Published on July 30th, 2015 | by ananya kondiparthy
23-year-old 3D Prints Pip-Boy 3000 from the Fallout gaming Series
If you have an incredible design in your mind, you can get it manifested with the help of 3D printing technology. All you need is get a 3D model (outsource it if you need) and then see it live right in front of you. Internet has been filled with news on designs by budding artists and designers and stories about how easily they were able to get what they wanted, using 3D printing technology.
Even gamers around the world have been trying to make miniatures of their favourite characters using various methods involved in 3D printing, like the paper-based ones and also, for a finer finish, they’ve used the sintering method.
23 year old gamer, Yvo de Haas, a huge fan of the Fallout gaming series tried his hands on 3D printing when he decided to create a Pip-Boy 3000. Made by Pip-Boy developers, this device is capable of reading the stats of the wearer, area maps, inventory and item properties.“Fallout 4 was announced June 4th, and I was immediately hooked,” Haas explains. “I absolutely love Fallout and have been looking forward to Fallout 4 for years. One of the first things that was obvious is that the old pip-boy, the Pip-boy 3000, has been replaced with a different model, the Pip-Boy 3000 Mark IV. The new Pip-Boy has the buttons on the right instead of the left, and there are more buttons. It has a tape player on the top, and the opening mechanism is now defined. Now I rarely move aside running projects for something else, but Fallout is an exception. Time to make the Pip-Boy 3000 Mark IV 3D printable.”
However Haas intended to design with the intention of making it useful for other’s too. But since there was a scarce in the number of reference images of this device, Haas had some difficulty to build it, at first. “The Pip-Boy is already extremely difficult to design with proper reference, but now there is only a teaser trailer and the E3 video,” says Haas. “This does not give the kind of reference I usually have.” “I tried to make the design as easy to print as possible,” he explains. “Parts are optimized for supportless printing and where support is still necessary, the support is at 90 degrees. Usually I do not use ABS to print anything, but the Pip-Boy is an exception. The parts are relatively small, and ABS gives a smoother and easier to work with surface.”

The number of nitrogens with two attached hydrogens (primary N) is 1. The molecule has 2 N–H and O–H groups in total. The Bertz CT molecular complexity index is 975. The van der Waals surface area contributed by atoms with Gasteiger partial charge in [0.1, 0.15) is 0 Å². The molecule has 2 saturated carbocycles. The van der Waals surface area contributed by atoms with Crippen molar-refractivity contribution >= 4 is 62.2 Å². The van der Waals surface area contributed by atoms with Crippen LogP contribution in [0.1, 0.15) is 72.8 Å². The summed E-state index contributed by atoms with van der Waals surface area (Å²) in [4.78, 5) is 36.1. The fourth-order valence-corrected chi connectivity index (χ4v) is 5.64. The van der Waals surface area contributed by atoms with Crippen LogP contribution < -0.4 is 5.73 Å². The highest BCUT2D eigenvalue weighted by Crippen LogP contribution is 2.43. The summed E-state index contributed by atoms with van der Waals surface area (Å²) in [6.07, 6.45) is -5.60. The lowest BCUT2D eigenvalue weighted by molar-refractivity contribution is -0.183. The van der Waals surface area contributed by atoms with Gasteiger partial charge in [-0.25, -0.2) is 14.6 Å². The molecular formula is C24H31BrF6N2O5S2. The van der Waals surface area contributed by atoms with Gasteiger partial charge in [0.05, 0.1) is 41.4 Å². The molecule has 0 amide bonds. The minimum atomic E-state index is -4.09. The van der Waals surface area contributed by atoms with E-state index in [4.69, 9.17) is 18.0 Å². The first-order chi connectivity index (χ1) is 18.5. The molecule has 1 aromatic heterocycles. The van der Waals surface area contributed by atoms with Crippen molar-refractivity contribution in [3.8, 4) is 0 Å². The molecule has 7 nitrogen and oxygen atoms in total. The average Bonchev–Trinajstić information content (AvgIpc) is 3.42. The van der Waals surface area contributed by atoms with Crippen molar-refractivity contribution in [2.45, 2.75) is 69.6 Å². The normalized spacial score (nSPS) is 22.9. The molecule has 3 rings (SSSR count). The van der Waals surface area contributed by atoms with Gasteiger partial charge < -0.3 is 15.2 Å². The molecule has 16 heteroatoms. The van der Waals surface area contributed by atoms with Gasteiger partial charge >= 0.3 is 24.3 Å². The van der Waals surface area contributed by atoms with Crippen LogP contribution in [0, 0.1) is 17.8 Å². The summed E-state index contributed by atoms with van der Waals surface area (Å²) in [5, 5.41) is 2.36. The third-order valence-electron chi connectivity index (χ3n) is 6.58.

“First a light layer primer was applied to all parts,” explains Haas.
“The base coat for this design is a brownish green. All parts that had at least some of the base color on them were painted with a spray can. The smaller parts are either a dark metallic color or black. These colors were applied with a paintbrush. The tapes are faded yellow and white. Officially I would need to paint them cream and orange, but because I did not have those colors, I went with white and yellow. The tube on the back of the Pip-Boy already had the right color from printing, so no paint was applied to that.”
Haas has informed that there wasn’t any complicated electronics involved in the design, “simply 2 orange leds, one under each light cover”, followed by switch connected to a small CR2025 battery, connected to the both leds.
3D Printing has proved of enormous help as technologists are able to design complicated objects in much lesser time. If you have the design ready with you all you need is to print it. No need to wait for the availability of these in the market.
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